In this moment, two iterations of New York City faced off. On one side stood arrayed the forces that Ruggles termed New York’s “Kidnapping Club.” At its narrowest, this appellation denoted a loose ring of law enforcement officials (including Nash and Boudinot), judges like city recorder Richard Rikers who sanctioned their actions, and professional slave catchers from the South with whom they collaborated. For well over a decade, they abused their authorities to persecute the city’s Black population, overstepping the law’s demands in pursuit of profit and Southern favor. Their legal and extralegal efforts ensnared an unknown (but considerable) number of African American men, women, and children whom they helped disperse into bondage. More broadly (as the circumstances surrounding Ruggles’s arrest reveal) New York’s Kidnapping Club could be construed as encompassing the entire pro-slavery apparatus of New York City: a rigidly pro-slavery legal system, systematic oppression of the Black community, and even active participation in the Atlantic slave trade.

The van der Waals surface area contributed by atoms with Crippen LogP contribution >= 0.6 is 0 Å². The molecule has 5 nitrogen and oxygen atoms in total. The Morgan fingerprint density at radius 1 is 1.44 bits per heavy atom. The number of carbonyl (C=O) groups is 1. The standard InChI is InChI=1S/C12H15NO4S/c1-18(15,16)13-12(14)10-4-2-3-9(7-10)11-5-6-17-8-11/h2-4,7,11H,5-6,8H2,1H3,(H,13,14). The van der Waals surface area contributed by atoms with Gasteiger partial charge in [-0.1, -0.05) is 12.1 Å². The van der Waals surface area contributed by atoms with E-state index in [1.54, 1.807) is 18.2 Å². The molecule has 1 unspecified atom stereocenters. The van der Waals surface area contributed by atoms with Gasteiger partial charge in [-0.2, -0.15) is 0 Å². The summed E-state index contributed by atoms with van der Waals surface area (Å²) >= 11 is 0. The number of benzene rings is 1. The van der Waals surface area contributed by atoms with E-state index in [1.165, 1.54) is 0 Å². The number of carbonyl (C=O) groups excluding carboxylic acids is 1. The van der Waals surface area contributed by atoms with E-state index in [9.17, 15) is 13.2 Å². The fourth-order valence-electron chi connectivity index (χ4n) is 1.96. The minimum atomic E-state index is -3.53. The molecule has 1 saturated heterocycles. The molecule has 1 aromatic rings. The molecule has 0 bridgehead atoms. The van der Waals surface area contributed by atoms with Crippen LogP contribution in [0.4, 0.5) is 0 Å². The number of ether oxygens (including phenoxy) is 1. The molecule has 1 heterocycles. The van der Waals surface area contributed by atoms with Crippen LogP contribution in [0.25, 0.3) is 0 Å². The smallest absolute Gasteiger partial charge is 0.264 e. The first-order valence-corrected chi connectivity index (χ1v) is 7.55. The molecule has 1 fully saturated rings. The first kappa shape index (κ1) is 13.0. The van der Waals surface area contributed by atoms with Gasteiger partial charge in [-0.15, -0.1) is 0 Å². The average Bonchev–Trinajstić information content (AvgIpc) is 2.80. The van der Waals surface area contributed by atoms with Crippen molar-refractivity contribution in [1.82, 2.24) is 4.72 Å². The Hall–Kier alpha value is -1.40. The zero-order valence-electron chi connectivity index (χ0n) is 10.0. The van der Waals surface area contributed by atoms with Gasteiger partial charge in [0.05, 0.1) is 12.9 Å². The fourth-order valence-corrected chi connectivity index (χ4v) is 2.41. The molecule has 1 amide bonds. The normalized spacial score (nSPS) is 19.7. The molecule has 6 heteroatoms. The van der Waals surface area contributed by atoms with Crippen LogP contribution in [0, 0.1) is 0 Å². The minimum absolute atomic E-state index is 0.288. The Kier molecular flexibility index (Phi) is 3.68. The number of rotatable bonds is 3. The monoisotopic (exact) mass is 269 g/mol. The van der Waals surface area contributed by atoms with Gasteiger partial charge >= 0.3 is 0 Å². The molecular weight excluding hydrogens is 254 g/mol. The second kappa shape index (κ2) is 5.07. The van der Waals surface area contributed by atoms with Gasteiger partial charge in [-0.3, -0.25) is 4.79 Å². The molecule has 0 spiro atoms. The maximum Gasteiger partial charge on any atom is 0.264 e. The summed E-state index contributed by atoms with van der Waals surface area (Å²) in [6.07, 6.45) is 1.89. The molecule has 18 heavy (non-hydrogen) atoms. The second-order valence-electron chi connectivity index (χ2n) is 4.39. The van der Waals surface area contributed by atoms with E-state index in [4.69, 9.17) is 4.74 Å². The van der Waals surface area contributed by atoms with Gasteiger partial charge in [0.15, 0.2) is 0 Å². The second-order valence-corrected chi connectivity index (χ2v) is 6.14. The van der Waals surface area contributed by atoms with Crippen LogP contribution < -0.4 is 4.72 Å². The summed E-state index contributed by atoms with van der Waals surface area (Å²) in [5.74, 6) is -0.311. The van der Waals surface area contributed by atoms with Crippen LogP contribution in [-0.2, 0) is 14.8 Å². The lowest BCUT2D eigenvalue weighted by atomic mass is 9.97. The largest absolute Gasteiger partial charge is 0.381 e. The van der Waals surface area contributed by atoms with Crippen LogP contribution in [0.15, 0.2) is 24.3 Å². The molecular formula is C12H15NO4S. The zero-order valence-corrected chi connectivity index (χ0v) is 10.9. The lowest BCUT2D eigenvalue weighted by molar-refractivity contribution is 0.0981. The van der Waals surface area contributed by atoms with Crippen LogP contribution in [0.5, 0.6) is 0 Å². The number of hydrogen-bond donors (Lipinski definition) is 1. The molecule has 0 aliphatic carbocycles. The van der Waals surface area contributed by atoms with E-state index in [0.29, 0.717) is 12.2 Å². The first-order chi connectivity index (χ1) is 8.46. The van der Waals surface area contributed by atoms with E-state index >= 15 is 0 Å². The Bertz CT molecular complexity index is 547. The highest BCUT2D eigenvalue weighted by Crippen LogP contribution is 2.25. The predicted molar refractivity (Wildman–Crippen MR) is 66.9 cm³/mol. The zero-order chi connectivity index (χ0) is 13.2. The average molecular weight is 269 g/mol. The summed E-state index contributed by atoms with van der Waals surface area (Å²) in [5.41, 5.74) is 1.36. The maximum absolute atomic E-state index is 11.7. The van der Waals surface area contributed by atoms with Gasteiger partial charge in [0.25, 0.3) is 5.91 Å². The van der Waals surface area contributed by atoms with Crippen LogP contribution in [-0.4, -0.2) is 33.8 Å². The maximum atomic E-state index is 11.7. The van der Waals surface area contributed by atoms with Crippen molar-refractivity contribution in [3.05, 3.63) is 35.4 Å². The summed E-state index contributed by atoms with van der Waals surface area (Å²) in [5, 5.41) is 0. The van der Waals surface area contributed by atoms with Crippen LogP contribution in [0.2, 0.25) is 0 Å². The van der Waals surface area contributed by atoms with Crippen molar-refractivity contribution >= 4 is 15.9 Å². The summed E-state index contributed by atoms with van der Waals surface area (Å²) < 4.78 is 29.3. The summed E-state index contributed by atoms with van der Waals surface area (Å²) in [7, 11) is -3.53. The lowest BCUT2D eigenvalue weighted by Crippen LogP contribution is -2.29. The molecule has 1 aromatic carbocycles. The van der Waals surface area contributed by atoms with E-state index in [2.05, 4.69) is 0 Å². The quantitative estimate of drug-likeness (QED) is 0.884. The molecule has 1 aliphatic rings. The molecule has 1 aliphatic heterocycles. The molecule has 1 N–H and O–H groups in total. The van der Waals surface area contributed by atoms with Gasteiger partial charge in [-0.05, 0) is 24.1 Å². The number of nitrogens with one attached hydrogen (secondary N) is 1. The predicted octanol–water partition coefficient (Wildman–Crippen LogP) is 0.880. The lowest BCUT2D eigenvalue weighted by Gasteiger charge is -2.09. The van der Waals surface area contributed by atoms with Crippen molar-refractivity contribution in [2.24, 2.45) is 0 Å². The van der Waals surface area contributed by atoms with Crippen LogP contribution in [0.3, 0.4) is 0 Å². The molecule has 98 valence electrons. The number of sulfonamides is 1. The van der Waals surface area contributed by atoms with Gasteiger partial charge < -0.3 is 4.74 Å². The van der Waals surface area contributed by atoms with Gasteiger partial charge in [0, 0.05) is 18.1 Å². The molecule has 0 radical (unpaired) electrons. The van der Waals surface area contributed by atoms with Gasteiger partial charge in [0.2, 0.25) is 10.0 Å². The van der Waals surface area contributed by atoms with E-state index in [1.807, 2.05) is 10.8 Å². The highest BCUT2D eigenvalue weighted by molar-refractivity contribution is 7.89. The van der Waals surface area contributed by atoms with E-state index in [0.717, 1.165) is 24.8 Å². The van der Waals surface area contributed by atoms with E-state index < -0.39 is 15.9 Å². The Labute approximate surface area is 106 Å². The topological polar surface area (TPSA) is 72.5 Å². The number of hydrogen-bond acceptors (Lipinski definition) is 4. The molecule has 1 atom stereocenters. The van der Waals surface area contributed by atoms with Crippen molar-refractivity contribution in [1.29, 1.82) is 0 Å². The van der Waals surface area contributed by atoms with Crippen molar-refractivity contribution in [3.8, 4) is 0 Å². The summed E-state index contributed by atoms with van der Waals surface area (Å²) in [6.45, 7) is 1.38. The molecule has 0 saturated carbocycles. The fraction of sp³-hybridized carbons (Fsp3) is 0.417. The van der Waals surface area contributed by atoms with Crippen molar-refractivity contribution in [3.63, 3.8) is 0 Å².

Opposed to these concentric political and economic circles stood men and women like David Ruggles. Though slavery had long been formally abolished in Gotham, the city’s Black population continued to struggle against its legacies. Layered atop the systematic denial of the full rights of citizenship and economic opportunities were the harassing campaigns of the Kidnapping Club. Lacking legal recourse and marginalized in the city’s political life, Black New Yorkers confronted what Jonathan Daniel Wells terms “a true Goliath, a potent, systematic enemy that believed Black bodies were cheap and expendable” (p. 8). In response, Ruggles, New York’s Black community and their assorted allies mobilized directly against the kidnappers, even as they waged an ongoing campaign for recognition and rights.